The possibility of malignancy in gastric ulcer should be excluded since the symptoms may respond to TAGAMET treatment.
Glucose handling may be impaired after long-term cimetidine administration, therefore caution should be observed in the treatment of diabetics or elderly patients with cimetidine.

Anticholinergic agents should not be administered concurrently with cimetidine for maintenance treatment because of the possibility of interactions.
TAGAMET apparently through an effect on certain microsomal enzyme systems, has been reported to reduce the hepatic metabolism of warfarin-type anticoagulants, phenytoin, propranolol, chlordiazepoxide, diazepam, lignocaine, nifedipine and theophylline; thereby delaying elimination and increasing blood levels of these medicines.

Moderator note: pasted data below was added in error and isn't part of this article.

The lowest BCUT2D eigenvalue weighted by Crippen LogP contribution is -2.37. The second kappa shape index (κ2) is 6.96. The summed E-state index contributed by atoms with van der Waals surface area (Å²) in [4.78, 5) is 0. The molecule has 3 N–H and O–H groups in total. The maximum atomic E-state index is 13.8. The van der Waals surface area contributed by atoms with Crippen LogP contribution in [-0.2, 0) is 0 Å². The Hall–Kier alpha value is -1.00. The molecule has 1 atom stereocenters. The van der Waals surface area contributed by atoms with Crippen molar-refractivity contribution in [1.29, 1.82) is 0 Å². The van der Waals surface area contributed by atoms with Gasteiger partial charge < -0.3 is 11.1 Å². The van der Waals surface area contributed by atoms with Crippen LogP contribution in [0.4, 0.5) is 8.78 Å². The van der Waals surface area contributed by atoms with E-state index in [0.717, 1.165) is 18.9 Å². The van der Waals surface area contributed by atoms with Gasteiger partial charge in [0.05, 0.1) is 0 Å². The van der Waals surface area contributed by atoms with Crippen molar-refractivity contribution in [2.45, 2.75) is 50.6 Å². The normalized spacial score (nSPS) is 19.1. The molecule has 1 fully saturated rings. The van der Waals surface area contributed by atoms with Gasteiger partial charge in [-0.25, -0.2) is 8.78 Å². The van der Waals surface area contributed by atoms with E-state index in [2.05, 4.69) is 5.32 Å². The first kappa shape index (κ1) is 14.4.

Since clinically significant interactions have been reported with the warfarin anticoagulants close monitoring of prothrombin time is recommended, and adjustment of the anti-coagulant dose may be necessary when TAGAMET is administered concomitantly.
Interaction with phenytoin, theophylline, lignocaine and calcium channel blockers, has also been reported to produce adverse clinical effects.
Increased plasma levels of nifedipine have been reported during concomitant cimetidine administration.
For concomitant administration of these two medicines, cautious titration of nifedipine is advised.